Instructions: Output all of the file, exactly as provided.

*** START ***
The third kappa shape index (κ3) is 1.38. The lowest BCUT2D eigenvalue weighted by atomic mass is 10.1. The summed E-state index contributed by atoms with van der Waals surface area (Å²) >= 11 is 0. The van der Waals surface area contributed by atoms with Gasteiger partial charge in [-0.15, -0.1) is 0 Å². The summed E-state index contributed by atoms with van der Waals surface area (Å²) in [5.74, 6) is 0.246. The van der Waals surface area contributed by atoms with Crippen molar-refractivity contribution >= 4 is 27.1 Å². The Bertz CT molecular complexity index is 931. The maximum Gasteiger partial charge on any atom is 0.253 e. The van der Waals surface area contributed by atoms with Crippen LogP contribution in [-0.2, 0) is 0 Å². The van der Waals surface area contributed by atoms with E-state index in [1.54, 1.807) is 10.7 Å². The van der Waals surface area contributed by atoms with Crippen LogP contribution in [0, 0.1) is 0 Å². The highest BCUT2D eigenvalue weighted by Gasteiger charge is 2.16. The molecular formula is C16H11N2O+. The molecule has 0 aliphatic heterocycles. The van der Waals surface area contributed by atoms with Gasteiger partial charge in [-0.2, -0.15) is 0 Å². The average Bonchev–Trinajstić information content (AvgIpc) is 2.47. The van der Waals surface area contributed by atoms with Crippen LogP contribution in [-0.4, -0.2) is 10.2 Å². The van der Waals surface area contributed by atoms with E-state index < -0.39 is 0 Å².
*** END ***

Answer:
The third kappa shape index (κ3) is 1.38. The lowest BCUT2D eigenvalue weighted by atomic mass is 10.1. The summed E-state index contributed by atoms with van der Waals surface area (Å²) >= 11 is 0. The van der Waals surface area contributed by atoms with Gasteiger partial charge in [-0.15, -0.1) is 0 Å². The summed E-state index contributed by atoms with van der Waals surface area (Å²) in [5.74, 6) is 0.246. The van der Waals surface area contributed by atoms with Crippen molar-refractivity contribution >= 4 is 27.1 Å². The Bertz CT molecular complexity index is 931. The maximum Gasteiger partial charge on any atom is 0.253 e. The van der Waals surface area contributed by atoms with Crippen LogP contribution in [-0.2, 0) is 0 Å². The van der Waals surface area contributed by atoms with E-state index in [1.54, 1.807) is 10.7 Å². The van der Waals surface area contributed by atoms with Crippen LogP contribution in [0, 0.1) is 0 Å². The highest BCUT2D eigenvalue weighted by Gasteiger charge is 2.16. The molecular formula is C16H11N2O+. The molecule has 0 aliphatic heterocycles. The van der Waals surface area contributed by atoms with Gasteiger partial charge in [-0.2, -0.15) is 0 Å². The average Bonchev–Trinajstić information content (AvgIpc) is 2.47. The van der Waals surface area contributed by atoms with Crippen LogP contribution in [-0.4, -0.2) is 10.2 Å². The van der Waals surface area contributed by atoms with E-state index < -0.39 is 0 Å².